Ode to my Left Foot
On the surface, Ariel from The Little Mermaid has it all. A hot bod, stunning head of hair, a Father who loves her, the adoration of the dashing Prince Eric, and, most importantly, a dinglehopper. But what Ariel doesn’t have, is legs. They’re all she ever wanted, that pair of perfect pins. She’s even willing to give her beautiful angelic voice to the Sea Witch Ursula for them. Well guess what Ariel, today is your lucky day, you can have my legs! Sure, they’re defective but legs are legs, right?
I have quite normal looking legs. Sure, they’ve had a bit of swelling in the knees and ankles that have required steroid injections, but they’re pretty regular legs. Unfortunately though, I have some pretty abnormal looking feet. Feet are horrible. Let’s not pretend they’re anything other. The more I look at feet, anyone’s feet, the more unwell I feel. Don’t get me wrong, my size 6’s have done me well over the years. They’ve helped me to pass ballet exams, to dance the night away with friends, and to cross many gruelling finish lines whilst running. They’ve worn some vertiginous heels and they’ve snuggled up in the fluffiest of slippers. They are a part of my body I often took my granted and never gave much thought about. Until now.
My left foot is my arch enemy. I would go as far to say that I hate it. I hate everything about it. The way it looks, the way it feels and the way it makes me feel. The first sign of my psoriatic arthritis was a swollen toe. It doubled in width and was so painful I couldn’t apply any pressure to it. I couldn’t walk because of the pain. Gradually, the swelling started to subside, but the toe started to bend upwards at the joint, and it’s now fused like that. Permanently stuck in a bent position. The Claw. Then, 6 months later, all the toenails started to become painful. I’ve had three permanently removed so far (not pleasant) and the other 7 will follow shortly.
I think about my left foot all the time. The toe is so bent that I can’t fit my foot in many shoes. Just trainers. I’m painfully aware of it. I feel it rubbing against socks and shoes and I can see it getting worse. I talk about my left foot all the time. 50% of any phone call to my Mum involves me moaning about it.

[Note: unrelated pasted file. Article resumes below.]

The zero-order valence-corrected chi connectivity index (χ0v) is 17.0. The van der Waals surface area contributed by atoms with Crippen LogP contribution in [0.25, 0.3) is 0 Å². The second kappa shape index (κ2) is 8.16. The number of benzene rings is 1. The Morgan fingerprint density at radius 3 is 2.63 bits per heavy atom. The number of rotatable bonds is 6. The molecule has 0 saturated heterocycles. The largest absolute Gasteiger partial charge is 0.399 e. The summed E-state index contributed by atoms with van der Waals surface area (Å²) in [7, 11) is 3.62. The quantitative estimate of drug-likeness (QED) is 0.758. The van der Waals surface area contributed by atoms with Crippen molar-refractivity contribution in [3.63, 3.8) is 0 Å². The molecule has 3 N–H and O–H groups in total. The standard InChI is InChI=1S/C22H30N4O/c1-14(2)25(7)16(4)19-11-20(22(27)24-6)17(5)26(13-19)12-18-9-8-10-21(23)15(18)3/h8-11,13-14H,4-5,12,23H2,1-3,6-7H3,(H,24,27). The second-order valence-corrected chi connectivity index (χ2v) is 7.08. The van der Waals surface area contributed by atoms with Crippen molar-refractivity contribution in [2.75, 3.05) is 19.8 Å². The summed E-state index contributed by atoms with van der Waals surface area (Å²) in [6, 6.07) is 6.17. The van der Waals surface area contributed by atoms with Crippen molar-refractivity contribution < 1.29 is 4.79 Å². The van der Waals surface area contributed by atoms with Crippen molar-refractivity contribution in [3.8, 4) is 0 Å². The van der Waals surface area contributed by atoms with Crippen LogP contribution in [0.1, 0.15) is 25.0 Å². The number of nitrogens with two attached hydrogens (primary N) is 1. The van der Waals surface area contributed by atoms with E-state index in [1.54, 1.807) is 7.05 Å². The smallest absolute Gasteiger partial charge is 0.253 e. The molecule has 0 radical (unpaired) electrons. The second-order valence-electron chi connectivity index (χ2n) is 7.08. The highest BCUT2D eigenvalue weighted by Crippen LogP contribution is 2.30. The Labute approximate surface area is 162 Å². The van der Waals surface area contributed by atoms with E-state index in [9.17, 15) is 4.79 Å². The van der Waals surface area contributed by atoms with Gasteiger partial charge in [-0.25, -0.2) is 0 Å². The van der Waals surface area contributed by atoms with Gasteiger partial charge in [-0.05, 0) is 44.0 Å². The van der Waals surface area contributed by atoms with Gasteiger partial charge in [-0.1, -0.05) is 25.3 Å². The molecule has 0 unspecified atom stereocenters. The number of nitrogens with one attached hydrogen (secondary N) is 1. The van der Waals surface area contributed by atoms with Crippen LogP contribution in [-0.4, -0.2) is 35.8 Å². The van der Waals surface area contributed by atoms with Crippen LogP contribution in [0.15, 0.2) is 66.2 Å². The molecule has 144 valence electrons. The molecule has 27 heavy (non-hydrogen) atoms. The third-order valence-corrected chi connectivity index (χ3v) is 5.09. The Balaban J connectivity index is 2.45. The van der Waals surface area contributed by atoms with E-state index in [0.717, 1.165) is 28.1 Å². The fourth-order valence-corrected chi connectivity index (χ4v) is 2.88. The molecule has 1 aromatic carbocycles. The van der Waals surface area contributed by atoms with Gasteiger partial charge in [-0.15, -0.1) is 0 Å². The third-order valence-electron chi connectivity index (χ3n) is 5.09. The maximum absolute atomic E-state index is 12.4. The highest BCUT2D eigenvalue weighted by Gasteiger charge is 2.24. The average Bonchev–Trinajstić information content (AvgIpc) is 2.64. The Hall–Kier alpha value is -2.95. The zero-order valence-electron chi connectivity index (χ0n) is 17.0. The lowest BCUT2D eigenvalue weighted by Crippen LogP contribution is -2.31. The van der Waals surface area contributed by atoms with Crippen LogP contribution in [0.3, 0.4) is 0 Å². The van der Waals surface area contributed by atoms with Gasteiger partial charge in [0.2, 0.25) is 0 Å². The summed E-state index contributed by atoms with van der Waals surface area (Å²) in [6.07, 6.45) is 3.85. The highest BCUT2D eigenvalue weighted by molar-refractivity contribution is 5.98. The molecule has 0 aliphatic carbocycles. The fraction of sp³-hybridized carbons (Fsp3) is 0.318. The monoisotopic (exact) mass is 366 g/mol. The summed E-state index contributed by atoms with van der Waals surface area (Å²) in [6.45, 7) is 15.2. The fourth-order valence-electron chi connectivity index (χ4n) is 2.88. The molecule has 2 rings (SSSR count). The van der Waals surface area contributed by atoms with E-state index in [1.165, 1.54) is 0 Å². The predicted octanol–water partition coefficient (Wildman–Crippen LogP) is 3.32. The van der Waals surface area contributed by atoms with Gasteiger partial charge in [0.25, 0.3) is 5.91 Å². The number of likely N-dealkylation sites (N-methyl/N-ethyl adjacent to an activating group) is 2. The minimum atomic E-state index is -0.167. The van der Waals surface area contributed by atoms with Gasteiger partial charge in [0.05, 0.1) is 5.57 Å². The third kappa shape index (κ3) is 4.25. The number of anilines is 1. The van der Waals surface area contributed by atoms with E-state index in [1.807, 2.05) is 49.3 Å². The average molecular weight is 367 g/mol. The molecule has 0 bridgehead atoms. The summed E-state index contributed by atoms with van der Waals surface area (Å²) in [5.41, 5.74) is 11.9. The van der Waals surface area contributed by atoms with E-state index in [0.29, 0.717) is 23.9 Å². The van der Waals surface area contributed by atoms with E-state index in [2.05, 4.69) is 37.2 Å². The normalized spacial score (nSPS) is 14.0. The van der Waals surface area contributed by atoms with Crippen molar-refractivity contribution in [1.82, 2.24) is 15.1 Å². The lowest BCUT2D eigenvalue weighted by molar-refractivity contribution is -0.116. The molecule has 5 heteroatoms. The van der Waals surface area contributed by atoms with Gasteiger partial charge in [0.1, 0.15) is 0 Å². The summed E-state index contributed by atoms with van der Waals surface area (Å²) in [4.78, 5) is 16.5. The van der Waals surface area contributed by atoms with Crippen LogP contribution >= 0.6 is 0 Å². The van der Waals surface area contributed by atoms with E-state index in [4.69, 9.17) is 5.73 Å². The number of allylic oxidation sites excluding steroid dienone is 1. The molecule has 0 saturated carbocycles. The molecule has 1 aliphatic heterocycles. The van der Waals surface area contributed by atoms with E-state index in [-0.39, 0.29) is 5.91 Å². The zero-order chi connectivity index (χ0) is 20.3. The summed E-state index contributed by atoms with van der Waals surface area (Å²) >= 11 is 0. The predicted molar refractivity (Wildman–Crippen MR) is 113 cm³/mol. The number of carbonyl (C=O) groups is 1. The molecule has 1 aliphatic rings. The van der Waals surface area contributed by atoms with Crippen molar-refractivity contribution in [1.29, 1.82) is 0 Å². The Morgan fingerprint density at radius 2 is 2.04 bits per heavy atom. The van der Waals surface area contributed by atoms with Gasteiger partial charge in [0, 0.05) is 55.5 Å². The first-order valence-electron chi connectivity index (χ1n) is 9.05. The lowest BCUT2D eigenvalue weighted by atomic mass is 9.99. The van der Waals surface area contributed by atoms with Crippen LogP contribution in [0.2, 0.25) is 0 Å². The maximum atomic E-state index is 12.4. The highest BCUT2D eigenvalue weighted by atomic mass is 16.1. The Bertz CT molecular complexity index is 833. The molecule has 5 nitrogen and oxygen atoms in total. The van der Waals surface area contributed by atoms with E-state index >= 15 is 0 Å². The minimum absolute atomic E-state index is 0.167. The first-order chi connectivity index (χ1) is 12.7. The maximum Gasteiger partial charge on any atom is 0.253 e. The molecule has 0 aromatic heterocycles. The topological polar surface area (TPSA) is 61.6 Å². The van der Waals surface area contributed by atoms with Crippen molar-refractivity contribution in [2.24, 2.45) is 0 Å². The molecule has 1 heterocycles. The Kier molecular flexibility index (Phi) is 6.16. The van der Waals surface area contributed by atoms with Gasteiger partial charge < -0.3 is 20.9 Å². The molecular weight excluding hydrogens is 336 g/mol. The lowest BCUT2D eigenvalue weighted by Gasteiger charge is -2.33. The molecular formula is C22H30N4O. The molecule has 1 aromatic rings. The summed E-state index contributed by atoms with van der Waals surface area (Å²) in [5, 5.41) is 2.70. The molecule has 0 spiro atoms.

On top of the insoles I have to wear for plantar fasciitis, I also have to wear some kind of special insert made of a playdough like substance to support my toes and stop them from bending further. Some girls spend ages in the morning doing their hair, I spend ages trying to make my foot resemble something normal. I am probably a podiatrists dream patient. Slowly making my way through the A-Z of things that can go wrong with feet.
Another toe on my left foot has also now become sausage like. It’s changed from a chipolata to a massive frankfurter. It’s big and red and painful. It upsets me that this is also likely to deform.
*Throughout this all, my right foot has remained resolutely normal. It acts as a reminder of what the leftie used to be like. The right foot provides me with faint hope that one day, after extensive surgery, I may go back to having two normal feet. It also fills me with fear that one day it will follow the lefts example, and I’ll have two painful feet. *
* Since I drafted this piece a while back, my right foot has very quickly followed suit. 4 massively swollen and painful toes (anyone else find that when their toes are hot they become itchy? No? Just me?) and a generally puffy and very painful foot. Yay!
I don’t think Ariel could cope with my arthritic legs. After all, this is the girl who once sang that legs are required for jumping and dancing (hahahahaha good luck with that one girl! I tried to jump once. Won’t be doing that again in a hurry). But if, and only if, Ariel does choose to accept my well worn legs, I’ve taken the liberty of rewording one of the verses from ‘Part of your world’ for her to sing, for her to celebrate the new found joy my legs will bring her (assuming Ursula gives her voice back):
“I’ve got insoles and inserts a plenty
I’ve got dressings and plasters galore.
You want sensible shoes? I’ve got plenty!
But who cares? No big deal. I’m so sore.”
Don’t worry. I won’t be giving up my day job just yet to spend my days rewording Disney songs. I’m too busy trying to find feminine sensible shoes to fit my foot.